The Family Tree - Edward Peeresonne

The Family Tree of Edward Peeresonne 


This is the family tree of Edward Peeresonne as it relates to James Madison Pearson, his father Benjamin Rush Pearson and his father James Madison Pearson, all of Tallapoosa County, Alabama.

The younger James Madison Pearson was my grandfather. He was known to me and my cousins as Daddy Matt. We knew him when he lived in Chapel Hill, North Carolina, after he retired from a career in the Army. It is not unusual that he went by his middle name Matt and not James. It was a custom of tricking the devil, who back in the day took so many children at an early age.  Death could not take James if Matt was his name.

My grandfather had three daughters and a son, Fletcher, who died early in life. The daughters all married (Davis, Fletcher, and Campbell are the names) and now there are cousins everywhere. My cousin George Campbell, like me, has taken an interest in the family name.

What is in a name?


Names are identifiers.

Saying "hey you" gets confusing in a group. So, someone came up with names like Peter, Paul, John, etc. These names all had meanings. Peter meant rock in Hebrew, the French version, Pierre, still means stone, but for most of us names just become names. Incidentally, my name Arthur, could be derived from the Celtic elements artos "bear". I like that, but it is just a guess.

Pierresonne

Along came William the Conqueror in 1066, and defeated King Harold for the Kingdom of England. French entered the language.

Edward is a good Anglo-Saxon name. In fact, it was the crown of the childless King Edward the Confessor. Our Edward had a father named Peter or Pierre, and to distinguish father and son, Edward became Edward Pierresonne. It is as likely that Edward could have become Edward Peterson, but he didn't and so the name of Pearson entered history.

Edward Peersonne

 Our Edward Peersonne enters history in 1575.
 Descendants of Edward Peeresonne

Generation No. 1

1. EDWARD1 PEERESONNE was born Abt. 1575 in Bollin Twp., Wilmslow Parish, Cheshire, England, and died July 25, 1648 in Wilmslow, Cheshire, England.

Notes for EDWARD PEERESONNE:
Source: Wilmslow Parish Records
Pierson Family

There are claims that family has its roots in the Vikings of Scandinavia. That is a claim that can't be proven except for the blond hair and blue eyes that occasionally pop up, as it did in me.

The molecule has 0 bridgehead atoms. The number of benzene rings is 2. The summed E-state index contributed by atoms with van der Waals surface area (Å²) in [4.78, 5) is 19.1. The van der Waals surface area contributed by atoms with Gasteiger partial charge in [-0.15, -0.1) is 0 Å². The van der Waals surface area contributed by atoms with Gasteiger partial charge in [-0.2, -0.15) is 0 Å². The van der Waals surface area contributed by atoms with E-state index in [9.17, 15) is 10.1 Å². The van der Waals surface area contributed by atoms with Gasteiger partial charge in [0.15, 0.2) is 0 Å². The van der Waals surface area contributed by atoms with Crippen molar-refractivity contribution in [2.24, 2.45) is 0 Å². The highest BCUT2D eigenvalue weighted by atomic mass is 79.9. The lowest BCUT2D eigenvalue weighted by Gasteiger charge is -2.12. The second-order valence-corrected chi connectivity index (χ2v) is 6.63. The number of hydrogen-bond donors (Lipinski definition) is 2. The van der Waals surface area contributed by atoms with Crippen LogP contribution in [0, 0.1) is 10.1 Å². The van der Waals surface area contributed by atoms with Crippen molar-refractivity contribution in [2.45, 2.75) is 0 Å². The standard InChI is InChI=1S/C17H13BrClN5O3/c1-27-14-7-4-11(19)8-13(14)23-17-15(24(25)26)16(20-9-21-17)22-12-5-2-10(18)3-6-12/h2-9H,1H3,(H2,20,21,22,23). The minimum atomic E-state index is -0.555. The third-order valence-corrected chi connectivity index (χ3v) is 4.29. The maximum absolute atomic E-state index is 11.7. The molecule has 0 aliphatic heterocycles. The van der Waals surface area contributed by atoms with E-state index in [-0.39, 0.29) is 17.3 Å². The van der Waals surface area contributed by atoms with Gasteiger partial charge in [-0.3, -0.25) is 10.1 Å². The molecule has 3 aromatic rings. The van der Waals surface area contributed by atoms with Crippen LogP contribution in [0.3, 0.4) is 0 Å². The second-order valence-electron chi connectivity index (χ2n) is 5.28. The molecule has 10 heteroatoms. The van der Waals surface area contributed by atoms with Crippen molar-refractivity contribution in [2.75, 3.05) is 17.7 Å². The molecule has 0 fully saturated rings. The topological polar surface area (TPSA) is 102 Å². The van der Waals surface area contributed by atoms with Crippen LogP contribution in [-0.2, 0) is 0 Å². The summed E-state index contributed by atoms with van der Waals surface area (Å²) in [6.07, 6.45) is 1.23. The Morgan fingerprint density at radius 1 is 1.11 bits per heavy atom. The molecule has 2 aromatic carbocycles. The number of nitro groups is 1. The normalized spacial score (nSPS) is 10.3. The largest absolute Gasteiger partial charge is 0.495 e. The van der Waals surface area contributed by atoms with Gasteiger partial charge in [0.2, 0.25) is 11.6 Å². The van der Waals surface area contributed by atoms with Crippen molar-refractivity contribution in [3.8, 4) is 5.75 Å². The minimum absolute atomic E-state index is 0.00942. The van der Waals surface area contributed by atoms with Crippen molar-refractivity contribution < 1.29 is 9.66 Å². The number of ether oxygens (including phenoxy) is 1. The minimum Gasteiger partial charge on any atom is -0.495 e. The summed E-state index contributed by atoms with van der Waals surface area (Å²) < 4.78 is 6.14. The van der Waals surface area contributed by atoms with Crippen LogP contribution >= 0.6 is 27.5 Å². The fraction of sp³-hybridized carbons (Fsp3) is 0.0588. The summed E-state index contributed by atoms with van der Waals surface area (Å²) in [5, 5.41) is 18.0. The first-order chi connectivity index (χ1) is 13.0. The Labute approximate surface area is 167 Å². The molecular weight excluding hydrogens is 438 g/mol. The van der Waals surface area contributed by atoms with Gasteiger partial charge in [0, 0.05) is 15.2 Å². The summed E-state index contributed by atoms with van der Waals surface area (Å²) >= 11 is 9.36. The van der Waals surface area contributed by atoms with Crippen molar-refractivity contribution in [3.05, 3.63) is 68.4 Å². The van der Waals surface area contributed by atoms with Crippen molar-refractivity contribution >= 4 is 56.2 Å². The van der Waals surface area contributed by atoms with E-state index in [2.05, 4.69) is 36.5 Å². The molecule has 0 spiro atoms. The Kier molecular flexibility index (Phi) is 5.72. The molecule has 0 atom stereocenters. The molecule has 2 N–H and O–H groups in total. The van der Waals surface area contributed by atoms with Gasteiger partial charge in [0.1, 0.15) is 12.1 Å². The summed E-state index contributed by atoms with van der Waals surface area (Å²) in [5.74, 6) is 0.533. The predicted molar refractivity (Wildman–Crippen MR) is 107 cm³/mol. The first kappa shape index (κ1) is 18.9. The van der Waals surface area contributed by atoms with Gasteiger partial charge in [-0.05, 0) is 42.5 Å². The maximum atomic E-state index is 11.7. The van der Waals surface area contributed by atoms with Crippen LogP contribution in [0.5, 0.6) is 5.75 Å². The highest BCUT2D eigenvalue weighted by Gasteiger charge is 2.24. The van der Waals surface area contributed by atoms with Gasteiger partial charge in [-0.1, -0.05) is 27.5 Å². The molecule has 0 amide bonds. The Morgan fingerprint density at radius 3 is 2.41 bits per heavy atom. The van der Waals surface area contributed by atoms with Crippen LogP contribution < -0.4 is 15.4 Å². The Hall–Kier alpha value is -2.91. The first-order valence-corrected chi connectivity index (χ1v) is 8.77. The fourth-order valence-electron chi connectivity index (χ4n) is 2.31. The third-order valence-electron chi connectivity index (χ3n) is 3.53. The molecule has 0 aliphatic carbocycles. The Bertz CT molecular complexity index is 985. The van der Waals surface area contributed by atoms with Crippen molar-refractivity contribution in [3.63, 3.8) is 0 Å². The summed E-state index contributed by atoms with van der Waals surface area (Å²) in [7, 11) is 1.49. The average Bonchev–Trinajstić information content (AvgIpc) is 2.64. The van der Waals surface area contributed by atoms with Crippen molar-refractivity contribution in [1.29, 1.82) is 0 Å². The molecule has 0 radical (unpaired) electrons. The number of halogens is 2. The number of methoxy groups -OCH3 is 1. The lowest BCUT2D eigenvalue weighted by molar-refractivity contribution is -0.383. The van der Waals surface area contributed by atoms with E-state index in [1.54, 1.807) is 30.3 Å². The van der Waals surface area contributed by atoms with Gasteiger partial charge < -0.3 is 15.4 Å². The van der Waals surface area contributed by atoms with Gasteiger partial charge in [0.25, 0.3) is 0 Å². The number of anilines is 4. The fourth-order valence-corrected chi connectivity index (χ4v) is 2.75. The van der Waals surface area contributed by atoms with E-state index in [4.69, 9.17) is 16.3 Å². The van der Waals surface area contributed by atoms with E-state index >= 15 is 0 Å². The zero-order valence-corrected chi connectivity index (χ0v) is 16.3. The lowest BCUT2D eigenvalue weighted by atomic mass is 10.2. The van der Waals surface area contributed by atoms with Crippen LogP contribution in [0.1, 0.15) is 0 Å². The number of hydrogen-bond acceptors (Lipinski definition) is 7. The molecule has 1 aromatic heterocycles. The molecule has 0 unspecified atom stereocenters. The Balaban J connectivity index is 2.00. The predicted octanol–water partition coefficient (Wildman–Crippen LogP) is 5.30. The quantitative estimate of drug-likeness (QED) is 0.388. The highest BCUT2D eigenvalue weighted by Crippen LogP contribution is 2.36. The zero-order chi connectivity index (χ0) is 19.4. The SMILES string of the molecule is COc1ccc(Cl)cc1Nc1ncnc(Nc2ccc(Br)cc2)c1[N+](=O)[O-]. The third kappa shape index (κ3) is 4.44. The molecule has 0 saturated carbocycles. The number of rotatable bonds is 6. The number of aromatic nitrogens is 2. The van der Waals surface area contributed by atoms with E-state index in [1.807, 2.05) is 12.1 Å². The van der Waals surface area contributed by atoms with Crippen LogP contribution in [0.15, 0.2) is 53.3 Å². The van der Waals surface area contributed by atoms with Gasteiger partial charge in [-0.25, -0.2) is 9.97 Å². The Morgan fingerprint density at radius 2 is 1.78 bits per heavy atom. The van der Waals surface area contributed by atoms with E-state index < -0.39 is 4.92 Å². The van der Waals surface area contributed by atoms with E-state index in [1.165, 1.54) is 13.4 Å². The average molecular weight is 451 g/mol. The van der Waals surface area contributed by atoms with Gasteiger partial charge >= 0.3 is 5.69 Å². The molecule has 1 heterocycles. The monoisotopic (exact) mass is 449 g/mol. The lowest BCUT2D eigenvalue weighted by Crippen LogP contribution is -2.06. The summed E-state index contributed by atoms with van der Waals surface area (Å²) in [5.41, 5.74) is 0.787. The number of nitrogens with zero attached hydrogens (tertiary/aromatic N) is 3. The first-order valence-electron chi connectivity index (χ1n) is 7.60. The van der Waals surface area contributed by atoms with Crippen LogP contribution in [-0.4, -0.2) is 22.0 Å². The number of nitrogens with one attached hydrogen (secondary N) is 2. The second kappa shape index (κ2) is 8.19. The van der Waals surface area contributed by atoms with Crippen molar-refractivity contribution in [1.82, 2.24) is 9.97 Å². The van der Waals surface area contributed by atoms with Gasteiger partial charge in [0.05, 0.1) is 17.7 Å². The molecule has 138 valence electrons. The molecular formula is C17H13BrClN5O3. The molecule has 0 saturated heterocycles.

The first Edward Peersonne as churchwarden


This first Edward Peersonne is found in the Wilmslow churchwarden's books of 1631.

The Parish priest was assisted each year by at least two churchwardens, one chosen by the priest, one by the parishioners. The churchwarden served for a year and entered in the books transactions on the church and its land holdings. They also wrote Settlement Certificates identifying church goers as members of the parish.

In 1631, Edward transcribed some of these records and was reimbursed for his efforts. One writing lists Edward as a thatcher. Yes, a thatcher is one who places straw on a roof.

England

Edward Peeresonne lived in Pownall Fee, near the modern city of Manchester, England.

Edward Peeresonne, 1575 – unk., m. unk.

Edward Peeresonne, 1594 – 1648, m. unk.

Lawrence Pearson, 1620 – 1675, m. Elizabeth Janey, 1620 -1701

America

The first Pearson in America was Edward Pearson, son of Lawrence.

He was born in Wilmslow Powell, Cheshire, England and died in Falls MM, Bucks County, Pennsylvania. (Falls MM refers to Fallsington Monthly Meeting in Falls Township in eastern Pa. near the Susquehanna River. See my later post on Fallsington.) Pennsylvania was created as a colony for English Quakers. It was organized by William Penn. Bucks County was established in 1682, and was a destination for Quaker immigrants.

______________________________________________________
This section is questionable.
Edward's wife Sarah Burgess came to America in 1683, on a ship from the Barbados. COLDHAM, PETER WILSON. Bonded Passengers to America. 9 vols. in 3. Baltimore: Genealogical Publishing Co., 1983. Vol. 3. London, 1656-1775. 179p. Another source says that Edward and Sarah were married in Pownall Fee, Cheshire England and had several children there before leaving for America. Family Tree Maker.
______________________________________________________
Edward Pearson, 1651 – 1697, m. Sarah Burgess, 1641 – 1707

Enoch Pearson, 1683 - 1758, m. Margaret Smith.

John Pearson, 1728 – 1790,  m. Sarah Hall, unk.  John Pearson was born in Pennsylvania, married, also in Pa., to Sarah Hall in 1756, and died in Union, South Carolina.

Enoch Pearson, 1757 -1831, m. Diana Head, 1760 -1833. There is a photo of a grave stone for E. Pearson in the Pearson Cemetery in Union, South Carolina.

William Head Pearson, 1780 – 1841, m. Mary White, 1790 – 1883.

James Madison Pearson, 1817 – 1891, m. Elizabeth Ann Brown, 1823 - 1861

Benjamin Rush Pearson, 1849 – 1906, m. Sally Coleman Ferrell, 1852 - 1906